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THE 1968 WORLD SURFING CHAMPIONSHIPS: AN ORAL HISTORY COMPILED BY BEN MARCUS

This article ran in the February 2012 issue of The Surfer’s Journal. The 1968 World Surfing Championships were held Puerto Rico, in mid-November. Fred Hemmings won the men’s division, and Margo Godfrey, at age 15, took the women’s.   *  *  *  CORKY CARROLL (California, competitor) It was the first World Contest held during the shortboard...

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GARD CHAPIN, THE LIVING END: AN ORAL HISTORY

Back in 2014, I posted a short piece on how Miki Dora was influenced by his two fathers. “My own father taught me a gracious way of living,” Dora said, “while my stepfather showed me how to survive. One showed me how to atone for indiscretions and the other demonstrated how to commit them.” The...

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NEW: RANDY RARICK REMEMBERS ’72 WORLD CHAMP JIMMY BLEARS

Sam George once wrote that Jimmy Blears is surfing’s “least-known world champion,” and while I’ll always wave the flag for disappeared two-time champ Sharron Weber, Sam ain’t wrong. Blears won his title in ’72, in San Diego, and all anybody remembers about that shitshow of a contest is that a board belonging to crowd favorite...

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MOTEL HELL: SURFERS SACK LOCAL TRAVELODGE DURING THE ’72 CHAMPIONSHIPS

I sort of hate myself for the enjoyment I took in putting together this little showcase of bad behavior, all of which took place during the 1972 World Surfing Championships in San Diego, either at the Harbor Island Travelodge or nearby. Bunch of punk-ass surfers being dumb and destructive, is what it comes down to....

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“A NINE-DAY ACID TRIP!” DREW KAMPION REPORTS FROM THE ’72 WORLD TITLES

This is a slightly edited and condensed version of “Winning and Losing in Fat City,” which ran in the February 1973 issue of Surfing magazine *  *  * Official headquarters for the 1972 World Surfing Championships was the Travelodge on Harbor Island, San Diego. The events there, and at the contest site, have been succinctly...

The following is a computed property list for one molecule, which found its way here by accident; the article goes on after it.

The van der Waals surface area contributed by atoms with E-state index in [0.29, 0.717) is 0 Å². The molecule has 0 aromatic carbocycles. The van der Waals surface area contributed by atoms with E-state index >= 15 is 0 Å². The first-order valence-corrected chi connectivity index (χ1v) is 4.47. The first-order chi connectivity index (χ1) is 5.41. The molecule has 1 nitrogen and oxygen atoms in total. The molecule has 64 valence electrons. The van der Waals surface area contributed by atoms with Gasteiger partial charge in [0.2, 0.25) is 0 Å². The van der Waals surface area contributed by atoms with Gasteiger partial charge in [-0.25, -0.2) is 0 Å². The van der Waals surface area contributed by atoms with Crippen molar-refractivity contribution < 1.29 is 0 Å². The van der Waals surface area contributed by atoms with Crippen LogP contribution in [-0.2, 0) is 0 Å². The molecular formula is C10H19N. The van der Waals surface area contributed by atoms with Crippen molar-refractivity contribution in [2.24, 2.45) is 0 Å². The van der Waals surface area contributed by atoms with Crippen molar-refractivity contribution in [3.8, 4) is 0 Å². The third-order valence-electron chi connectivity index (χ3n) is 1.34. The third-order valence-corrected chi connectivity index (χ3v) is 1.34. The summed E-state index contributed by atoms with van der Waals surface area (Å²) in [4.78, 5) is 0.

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READ: DARRICK DOERNER PROFILE BY BRUCE JENKINS. “I NEVER FEEL CLOSER TO MYSELF THAN WHEN IT’S 30-FOOT”

“Waterman: Darrick Doerner Seeks Perfection in the Danger Zone,” by San Francisco sportswriter Bruce Jenkins, ran in the September 1990 issue of SURFER.   *  *  *  Pops Aikau passed away in late October 1989. He had withstood the pain of untold tragedy—the death of one son, then another, and the passing of his beloved wife....

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LONG READ: “THE DIVIDED RULERS OF WAIMEA BAY,” BY MATT WARSHAW

This article on Mark Foo and Ken Bradshaw and their half-real half-performative rivalry was published in the May 1988 issue of Outside magazine. I took plenty of notes while visiting Hawaii to talk with Mark and Ken before writing “Divided Rulers.” Some went into the article, most didn’t, and I’ve attached a few to the...

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READ: MARK FOO’S 1985 “OCCURRENCE AT WAIMEA BAY”

January 18, 1985, was a springboard for Mark Foo’s big-wave career. That afternoon he bailed his way through what might still be the biggest Waimea Bay closeout set to ever roll through an occupied lineup, and afterward he paddled into, and was annihilated by, another closeout wave. More importantly for his career, Mark wasted no...

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CHRIS BROWN: 1970-2019

Chris Brown of Santa Barbara died yesterday, at age 48. Details of his death are still unknown. This afternoon I had this email exchange with Derek Rielly of BeachGrit.  *  *  *  BeachGrit: I got vague memories of a kid with stiff white hair slinging it to Kelly in the late eighties, early nineties. Warshaw:...

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PHIL JARRATT ON BRUCE RAYMOND: “HE WOULD HAVE MADE A GOOD CON MAN, OR GIGOLO. HE’S CHOSEN SURFING.”

After his stint as a self-described “total drug fiend,” but before he became a surf industry titan, Bruce Raymond was one of those hard-charging Free Ride-era Aussies who were busy reinventing the surf world in their own charismatic image. Bruce spent two years in the Top 16, then made a hard pivot away from pro...

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GREG NOLL’S 1969 MAKAHA WAVE HAS THRASHED US ALL

Greg Noll’s monster drop-to-annihilation wave at Makaha on December 4, 1969, was the defining wave of surfing’s defining big-wave swell. World champ Fred Hemmings watched from the beach and said it was the biggest wave ever ridden. Noll himself said it was five or ten feet over his previous best, and not long afterward he...

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READ: MARGO GODFREY AND THE WORLD’S SADDEST SURF MAGAZINE ARTICLE

This 1968 Surfing magazine article by Margo Godfrey might be the saddest piece of surf writing ever published. Godfrey, 16, was the newly-crowned world champ. She didn’t yet have the big-wave chops that would define her career as a professional in years to come, but was already a mile ahead of her contemporaries nonetheless, and...

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WATCH: CONFESSIONS OF A KOOKSLAMS REJECT!

Two weeks ago I introduced my eight-year-old son to Kookslams. Together we laughed as kooks of every description were slammed in various and sundry ways. Teddy noticed that Kookslams has 1.1 million Instagram followers, and his enjoyment shot up. (My enjoyment dipped as I felt Teddy’s unspoken judgment against Encyclopedia of Surfing’s paltry 15.3K followers. Click...